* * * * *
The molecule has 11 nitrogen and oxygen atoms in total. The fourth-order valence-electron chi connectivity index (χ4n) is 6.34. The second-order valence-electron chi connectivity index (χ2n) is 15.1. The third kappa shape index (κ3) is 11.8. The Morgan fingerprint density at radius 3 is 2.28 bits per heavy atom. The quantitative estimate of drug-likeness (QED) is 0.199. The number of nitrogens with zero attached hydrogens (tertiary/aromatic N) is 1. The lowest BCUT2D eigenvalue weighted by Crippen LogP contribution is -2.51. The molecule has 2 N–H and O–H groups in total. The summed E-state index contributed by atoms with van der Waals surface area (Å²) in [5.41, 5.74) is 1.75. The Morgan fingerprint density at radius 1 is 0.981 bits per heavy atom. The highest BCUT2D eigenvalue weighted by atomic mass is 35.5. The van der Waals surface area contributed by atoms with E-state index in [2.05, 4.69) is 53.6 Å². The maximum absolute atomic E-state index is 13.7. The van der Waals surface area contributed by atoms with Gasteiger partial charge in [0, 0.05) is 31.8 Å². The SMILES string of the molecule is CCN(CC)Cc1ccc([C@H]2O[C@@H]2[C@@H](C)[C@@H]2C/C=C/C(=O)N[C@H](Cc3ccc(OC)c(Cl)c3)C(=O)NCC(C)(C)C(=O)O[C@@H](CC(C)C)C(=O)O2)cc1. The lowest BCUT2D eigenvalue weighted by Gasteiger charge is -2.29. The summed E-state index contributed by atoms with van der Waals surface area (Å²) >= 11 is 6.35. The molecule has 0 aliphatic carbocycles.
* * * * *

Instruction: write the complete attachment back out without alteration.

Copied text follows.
The molecule has 11 nitrogen and oxygen atoms in total. The fourth-order valence-electron chi connectivity index (χ4n) is 6.34. The second-order valence-electron chi connectivity index (χ2n) is 15.1. The third kappa shape index (κ3) is 11.8. The Morgan fingerprint density at radius 3 is 2.28 bits per heavy atom. The quantitative estimate of drug-likeness (QED) is 0.199. The number of nitrogens with zero attached hydrogens (tertiary/aromatic N) is 1. The lowest BCUT2D eigenvalue weighted by Crippen LogP contribution is -2.51. The molecule has 2 N–H and O–H groups in total. The summed E-state index contributed by atoms with van der Waals surface area (Å²) in [5.41, 5.74) is 1.75. The Morgan fingerprint density at radius 1 is 0.981 bits per heavy atom. The highest BCUT2D eigenvalue weighted by atomic mass is 35.5. The van der Waals surface area contributed by atoms with E-state index in [2.05, 4.69) is 53.6 Å². The maximum absolute atomic E-state index is 13.7. The van der Waals surface area contributed by atoms with Gasteiger partial charge in [0, 0.05) is 31.8 Å². The SMILES string of the molecule is CCN(CC)Cc1ccc([C@H]2O[C@@H]2[C@@H](C)[C@@H]2C/C=C/C(=O)N[C@H](Cc3ccc(OC)c(Cl)c3)C(=O)NCC(C)(C)C(=O)O[C@@H](CC(C)C)C(=O)O2)cc1. The lowest BCUT2D eigenvalue weighted by Gasteiger charge is -2.29. The summed E-state index contributed by atoms with van der Waals surface area (Å²) >= 11 is 6.35. The molecule has 0 aliphatic carbocycles.